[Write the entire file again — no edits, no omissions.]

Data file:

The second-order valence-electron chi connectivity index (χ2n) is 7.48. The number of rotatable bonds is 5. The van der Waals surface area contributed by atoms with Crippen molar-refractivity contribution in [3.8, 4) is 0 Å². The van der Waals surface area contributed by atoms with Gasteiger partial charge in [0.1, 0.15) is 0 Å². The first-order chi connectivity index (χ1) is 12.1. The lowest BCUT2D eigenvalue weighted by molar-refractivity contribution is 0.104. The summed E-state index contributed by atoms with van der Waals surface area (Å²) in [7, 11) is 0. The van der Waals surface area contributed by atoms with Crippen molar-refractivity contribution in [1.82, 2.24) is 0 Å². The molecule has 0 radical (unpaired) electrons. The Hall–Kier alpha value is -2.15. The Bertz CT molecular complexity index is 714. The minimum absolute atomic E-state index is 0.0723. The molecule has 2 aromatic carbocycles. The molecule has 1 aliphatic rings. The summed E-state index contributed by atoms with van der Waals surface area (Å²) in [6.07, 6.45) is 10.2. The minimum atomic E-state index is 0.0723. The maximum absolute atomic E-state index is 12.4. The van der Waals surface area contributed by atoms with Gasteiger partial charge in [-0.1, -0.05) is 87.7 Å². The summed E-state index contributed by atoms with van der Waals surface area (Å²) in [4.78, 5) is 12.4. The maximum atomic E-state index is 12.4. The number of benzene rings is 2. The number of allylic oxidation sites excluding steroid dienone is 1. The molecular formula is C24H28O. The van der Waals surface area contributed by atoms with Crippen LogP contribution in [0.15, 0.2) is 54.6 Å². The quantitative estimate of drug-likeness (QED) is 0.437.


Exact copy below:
The second-order valence-electron chi connectivity index (χ2n) is 7.48. The number of rotatable bonds is 5. The van der Waals surface area contributed by atoms with Crippen molar-refractivity contribution in [3.8, 4) is 0 Å². The van der Waals surface area contributed by atoms with Gasteiger partial charge in [0.1, 0.15) is 0 Å². The first-order chi connectivity index (χ1) is 12.1. The lowest BCUT2D eigenvalue weighted by molar-refractivity contribution is 0.104. The summed E-state index contributed by atoms with van der Waals surface area (Å²) in [7, 11) is 0. The van der Waals surface area contributed by atoms with Crippen molar-refractivity contribution in [1.82, 2.24) is 0 Å². The molecule has 0 radical (unpaired) electrons. The Hall–Kier alpha value is -2.15. The Bertz CT molecular complexity index is 714. The minimum absolute atomic E-state index is 0.0723. The molecule has 2 aromatic carbocycles. The molecule has 1 aliphatic rings. The summed E-state index contributed by atoms with van der Waals surface area (Å²) in [6.07, 6.45) is 10.2. The minimum atomic E-state index is 0.0723. The maximum absolute atomic E-state index is 12.4. The van der Waals surface area contributed by atoms with Gasteiger partial charge in [-0.1, -0.05) is 87.7 Å². The summed E-state index contributed by atoms with van der Waals surface area (Å²) in [4.78, 5) is 12.4. The maximum atomic E-state index is 12.4. The number of benzene rings is 2. The number of allylic oxidation sites excluding steroid dienone is 1. The molecular formula is C24H28O. The van der Waals surface area contributed by atoms with Crippen LogP contribution in [0.15, 0.2) is 54.6 Å². The quantitative estimate of drug-likeness (QED) is 0.437.